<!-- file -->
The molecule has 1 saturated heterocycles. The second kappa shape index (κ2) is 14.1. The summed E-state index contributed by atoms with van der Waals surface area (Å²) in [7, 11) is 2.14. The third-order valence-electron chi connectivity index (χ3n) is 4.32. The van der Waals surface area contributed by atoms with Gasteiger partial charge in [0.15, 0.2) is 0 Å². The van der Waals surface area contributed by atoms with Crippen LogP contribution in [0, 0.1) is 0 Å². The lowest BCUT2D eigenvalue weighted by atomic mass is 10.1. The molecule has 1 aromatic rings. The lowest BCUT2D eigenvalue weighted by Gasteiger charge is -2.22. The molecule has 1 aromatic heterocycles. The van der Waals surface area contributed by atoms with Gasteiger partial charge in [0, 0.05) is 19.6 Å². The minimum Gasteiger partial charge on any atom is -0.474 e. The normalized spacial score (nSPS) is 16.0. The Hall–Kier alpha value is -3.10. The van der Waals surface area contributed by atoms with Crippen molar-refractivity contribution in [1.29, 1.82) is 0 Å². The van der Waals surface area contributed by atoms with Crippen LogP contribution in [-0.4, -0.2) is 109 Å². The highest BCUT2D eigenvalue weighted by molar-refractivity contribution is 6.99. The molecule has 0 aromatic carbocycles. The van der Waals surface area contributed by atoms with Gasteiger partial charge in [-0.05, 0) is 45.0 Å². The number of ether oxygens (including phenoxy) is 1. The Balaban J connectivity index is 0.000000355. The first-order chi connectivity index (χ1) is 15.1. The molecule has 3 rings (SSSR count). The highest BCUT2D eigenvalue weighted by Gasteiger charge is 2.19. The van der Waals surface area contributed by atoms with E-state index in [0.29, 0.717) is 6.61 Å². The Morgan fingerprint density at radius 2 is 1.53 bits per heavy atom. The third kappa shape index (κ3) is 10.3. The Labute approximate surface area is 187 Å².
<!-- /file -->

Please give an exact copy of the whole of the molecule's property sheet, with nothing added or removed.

The molecule has 1 saturated heterocycles. The second kappa shape index (κ2) is 14.1. The summed E-state index contributed by atoms with van der Waals surface area (Å²) in [7, 11) is 2.14. The third-order valence-electron chi connectivity index (χ3n) is 4.32. The van der Waals surface area contributed by atoms with Gasteiger partial charge in [0.15, 0.2) is 0 Å². The van der Waals surface area contributed by atoms with Crippen LogP contribution in [0, 0.1) is 0 Å². The lowest BCUT2D eigenvalue weighted by atomic mass is 10.1. The molecule has 1 aromatic rings. The lowest BCUT2D eigenvalue weighted by Gasteiger charge is -2.22. The molecule has 1 aromatic heterocycles. The van der Waals surface area contributed by atoms with Gasteiger partial charge in [0, 0.05) is 19.6 Å². The minimum Gasteiger partial charge on any atom is -0.474 e. The normalized spacial score (nSPS) is 16.0. The Hall–Kier alpha value is -3.10. The van der Waals surface area contributed by atoms with Crippen molar-refractivity contribution in [1.29, 1.82) is 0 Å². The van der Waals surface area contributed by atoms with Crippen LogP contribution in [-0.4, -0.2) is 109 Å². The highest BCUT2D eigenvalue weighted by molar-refractivity contribution is 6.99. The molecule has 0 aromatic carbocycles. The van der Waals surface area contributed by atoms with Gasteiger partial charge in [-0.05, 0) is 45.0 Å². The number of ether oxygens (including phenoxy) is 1. The Balaban J connectivity index is 0.000000355. The first-order chi connectivity index (χ1) is 15.1. The molecule has 3 rings (SSSR count). The highest BCUT2D eigenvalue weighted by Gasteiger charge is 2.19. The van der Waals surface area contributed by atoms with E-state index in [0.29, 0.717) is 6.61 Å². The Morgan fingerprint density at radius 2 is 1.53 bits per heavy atom. The third kappa shape index (κ3) is 10.3. The Labute approximate surface area is 187 Å².